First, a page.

The race to have solar powered drones beam internet from the sky is gaining momentum, at least according to the some recently released news. Initially, tech giants dominated the market such as Facebook and Google. However, they have slowed down their plans to operate unmanned web aircraft with the capability to transmit internet connections to the earth. Now, a partnership between a lesser known firm and NASA are looking to make an internet beaming drone a reality.
The Hawk 30, a huge 10-engine powered drone is a prototype of previous drones from Airbus and Odysseus Plane, a solar driven aircraft that can fly nonstop for several months. The Hawk 30 is a joint product of US based drone maker AeroEnvironment, and Japanese tech group SoftBank. The Hawk is set to embark on a series of test flights which will be launched from Armstrong Flight Research Center.
This development is part of a new $65 million investment from the two companies, and it is related to the previous UAVs AeroEnvironment designed for NASA. Actually, the design and ambition of this project are much like that of its predecessor, Helios. While photos of Hawk 30 are scant, images received from IEEE Spectrum revealed that the internet drone is like a wide-bodied Helios prototype. During an altitude test in 2001, the Helios reached a recorded height of 93,00 feet, the highest for any winged plane. Unfortunately, the aircraft crashed in 2003 while on an altitude test.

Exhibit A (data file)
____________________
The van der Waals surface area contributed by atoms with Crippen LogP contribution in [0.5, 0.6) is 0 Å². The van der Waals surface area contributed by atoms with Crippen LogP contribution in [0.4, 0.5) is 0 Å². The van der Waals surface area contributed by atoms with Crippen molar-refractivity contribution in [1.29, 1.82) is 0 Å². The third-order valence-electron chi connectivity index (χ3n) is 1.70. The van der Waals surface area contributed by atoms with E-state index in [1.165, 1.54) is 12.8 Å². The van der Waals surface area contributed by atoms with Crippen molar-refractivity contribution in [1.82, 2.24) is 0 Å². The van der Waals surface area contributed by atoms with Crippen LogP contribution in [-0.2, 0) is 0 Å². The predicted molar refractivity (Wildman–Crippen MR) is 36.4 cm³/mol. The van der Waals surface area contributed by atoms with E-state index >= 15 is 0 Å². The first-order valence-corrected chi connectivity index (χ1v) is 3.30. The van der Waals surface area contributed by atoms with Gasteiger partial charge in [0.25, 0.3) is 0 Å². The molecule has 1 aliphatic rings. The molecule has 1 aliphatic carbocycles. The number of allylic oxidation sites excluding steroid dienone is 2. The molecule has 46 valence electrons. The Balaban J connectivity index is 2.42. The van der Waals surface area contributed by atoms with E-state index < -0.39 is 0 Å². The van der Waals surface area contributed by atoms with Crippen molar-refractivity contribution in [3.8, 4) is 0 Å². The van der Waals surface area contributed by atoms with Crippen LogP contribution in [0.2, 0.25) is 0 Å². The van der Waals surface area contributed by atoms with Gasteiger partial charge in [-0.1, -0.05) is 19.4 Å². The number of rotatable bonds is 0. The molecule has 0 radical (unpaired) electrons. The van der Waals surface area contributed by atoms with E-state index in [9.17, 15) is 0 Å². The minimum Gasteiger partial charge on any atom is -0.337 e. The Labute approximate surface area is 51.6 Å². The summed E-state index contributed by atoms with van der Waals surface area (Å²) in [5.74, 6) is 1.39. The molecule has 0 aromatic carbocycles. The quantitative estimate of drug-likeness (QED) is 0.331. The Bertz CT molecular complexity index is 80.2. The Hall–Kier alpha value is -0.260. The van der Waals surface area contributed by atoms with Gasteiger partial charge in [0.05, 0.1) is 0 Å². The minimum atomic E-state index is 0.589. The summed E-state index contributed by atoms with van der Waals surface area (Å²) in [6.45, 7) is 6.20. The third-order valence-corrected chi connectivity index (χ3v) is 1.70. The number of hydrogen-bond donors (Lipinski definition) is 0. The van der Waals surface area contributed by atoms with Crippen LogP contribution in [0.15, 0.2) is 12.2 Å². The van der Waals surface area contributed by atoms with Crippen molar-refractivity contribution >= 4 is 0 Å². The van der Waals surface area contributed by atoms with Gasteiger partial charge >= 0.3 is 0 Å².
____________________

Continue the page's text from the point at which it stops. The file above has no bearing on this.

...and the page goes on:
It is believed that the Hawk 30 may be several years away from commercial use. But if it succeeds, it has a huge potential for broadening wireless connectivity to remote areas. Several tech giants had made an attempt to create an internet-equipped-drone. Facebook announced the launch of Aquila, a Boeing 737 sized solar powered drone but abandoned the project after the drones were destroyed during landings. Likewise, Google made an attempt into the sector when it launched its internet beaming drone in 2015 only to drop it in favor of Project Loon.
The Hawk is likely to face competition from Airbus, but its connection with NASA is likely to give it the needed boost. Reports from IEEE Spectrum shows that AeroEnvironment has partnered with the space agency to fly the drone up to 10,000 feet in a series of three flight tests. If these initial tests are successful, the drone might even go a higher altitude. Currently, there is no official information on Hawk’s communication capacity, but the company hopes it will help to broaden wireless internet access.